This morning I returned to the office after my summer sabbatical. Yesterday I attended church services and our annual Homecoming Picnic--it was a beautiful, wonderful day and Katie's excellent sermon on the topic of coming home really spoke to me.
So, let me review the summer a little.
I read a bunch of books on dealing with our current global crises, particularly climate change. My goal was to make sure that as a congregation we are doing what we need to as we live with the effects of a changing climate, that we are being faithful and resilient and effective. I am almost finished with the last of those books, Hannah Malcolm's Words for a Dying World.
If I had finished all of those, I had other things to read, but never got to them. I'm still not close to finishing the philosophy book I've been reading all summer--Jeffrey Stewart's 878 page Pulitzer Prize winning biography of philosopher Alain Locke, The New Negro. Because it's so long I saved it for this sabbatical summer, but even after three months I'm only on page 581.
One thing I learned with the last sabbatical is that even with all that extra time you don't get everything accomplished you thought you might. I did take that into account this time when planning. And I think I did get less reading accomplished than six years ago because then I had a one-year-old I was home caring for much of the time, and I also didn't travel as much as this summer.
I got most of my home projects accomplished. The last one on the summer list is in process right now, so I think it will finish up within the next few weeks. Feel really good about where I am with those.
My main goal with this sabbatical was simply to take a break, after two years of pandemic, social turmoil, and divorce. Ironically, one of the first things I read this morning was a New York Times article on pastor burnout which claimed “Your pastor needs a long break, probably longer than they think.”
That goal was achieved. I had a wonderful summer, full of rest, relaxation, fun, adventure, renewal. I'm so thankful I got to have it. And it also felt like a foretaste of retirement.
The only feature which I really missed this summer was that with all my freedom and flexible schedule for three months, there was no romantic interest to spend time with. The sabbatical fell during a dry spell in that regard. But that lack didn't rob my summer of joy. And I'm probably now in even better shape for any potential relationship than I was before, after spending that time on self-care.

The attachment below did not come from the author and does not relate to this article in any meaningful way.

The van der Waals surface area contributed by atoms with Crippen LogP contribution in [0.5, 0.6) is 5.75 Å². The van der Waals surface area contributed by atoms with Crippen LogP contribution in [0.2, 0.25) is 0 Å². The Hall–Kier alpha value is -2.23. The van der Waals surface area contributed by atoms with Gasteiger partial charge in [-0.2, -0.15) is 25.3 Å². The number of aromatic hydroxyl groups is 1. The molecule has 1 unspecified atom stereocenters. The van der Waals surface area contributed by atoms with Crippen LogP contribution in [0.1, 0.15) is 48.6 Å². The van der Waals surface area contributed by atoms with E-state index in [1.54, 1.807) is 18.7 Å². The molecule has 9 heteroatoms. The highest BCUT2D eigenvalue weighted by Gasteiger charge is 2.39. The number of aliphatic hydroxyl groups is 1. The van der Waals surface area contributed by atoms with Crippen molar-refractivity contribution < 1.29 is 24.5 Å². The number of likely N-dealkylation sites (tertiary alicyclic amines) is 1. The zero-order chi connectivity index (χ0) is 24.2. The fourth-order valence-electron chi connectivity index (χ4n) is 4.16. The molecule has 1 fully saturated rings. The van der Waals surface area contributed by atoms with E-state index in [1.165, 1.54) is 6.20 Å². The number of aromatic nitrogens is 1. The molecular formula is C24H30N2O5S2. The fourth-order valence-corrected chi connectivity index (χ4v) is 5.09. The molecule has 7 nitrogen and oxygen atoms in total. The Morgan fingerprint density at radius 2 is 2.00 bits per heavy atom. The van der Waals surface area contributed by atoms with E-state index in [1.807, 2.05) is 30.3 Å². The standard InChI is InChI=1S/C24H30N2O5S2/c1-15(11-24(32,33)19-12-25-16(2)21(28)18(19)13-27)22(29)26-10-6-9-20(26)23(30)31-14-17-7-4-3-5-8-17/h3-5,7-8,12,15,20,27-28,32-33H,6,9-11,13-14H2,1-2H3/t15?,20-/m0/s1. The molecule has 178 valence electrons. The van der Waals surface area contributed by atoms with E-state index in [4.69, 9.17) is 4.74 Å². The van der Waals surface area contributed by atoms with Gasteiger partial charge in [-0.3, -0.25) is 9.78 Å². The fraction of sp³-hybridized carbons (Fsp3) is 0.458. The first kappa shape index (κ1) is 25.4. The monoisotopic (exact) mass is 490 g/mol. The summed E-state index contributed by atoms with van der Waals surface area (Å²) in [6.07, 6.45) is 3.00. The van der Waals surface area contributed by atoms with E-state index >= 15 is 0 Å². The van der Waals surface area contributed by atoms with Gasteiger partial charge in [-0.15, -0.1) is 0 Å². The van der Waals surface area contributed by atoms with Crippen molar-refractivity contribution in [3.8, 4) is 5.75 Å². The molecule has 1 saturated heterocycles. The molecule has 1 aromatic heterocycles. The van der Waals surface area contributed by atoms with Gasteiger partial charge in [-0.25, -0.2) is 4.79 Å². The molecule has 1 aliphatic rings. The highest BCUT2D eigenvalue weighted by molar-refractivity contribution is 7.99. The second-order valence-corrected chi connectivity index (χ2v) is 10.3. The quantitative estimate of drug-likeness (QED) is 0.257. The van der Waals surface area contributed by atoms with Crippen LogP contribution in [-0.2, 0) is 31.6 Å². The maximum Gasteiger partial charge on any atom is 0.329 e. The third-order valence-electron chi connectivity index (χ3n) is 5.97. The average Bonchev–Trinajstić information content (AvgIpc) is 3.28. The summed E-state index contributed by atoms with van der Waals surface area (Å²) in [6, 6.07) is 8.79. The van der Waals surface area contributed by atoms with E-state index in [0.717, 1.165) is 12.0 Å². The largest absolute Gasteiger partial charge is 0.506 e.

As I've written in previous posts, I had three revelations that turned into resolutions during the course of the sabbatical. First, was how much I find joy and comfort in my home (which was not always the case over the last three years), and so I'm going to prioritize more time and energy in making it more beautiful, comfortable, and enjoyable.
Second, is that I really want to get back to a regular writing practice. That feeds me, and I have so many ideas in various stages of work. I didn't get too much writing accomplished this summer, but just enough. So I need to figure out what routine is going to work for me now and make it a habit.
Third, is that I've always wanted to do more outdoor activities and have been frustrated many times over the years that this has often fallen to the wayside. When I re-entered the dating world last year, I thought I'd look for some outdoorsy guy who could help me prioritize these activities. But after our successful trip to Yellowstone I realized how much I want to do these things, that I can do them myself and can figure out the things I don't currently know how to do well, and that I don't need to wait for someone else. So I'm going to prioritize these activities as well--my recent purchase of a paddle board was one step in living into this resolution.
So, thanks for a splendid summer. Onto a fabulous fall.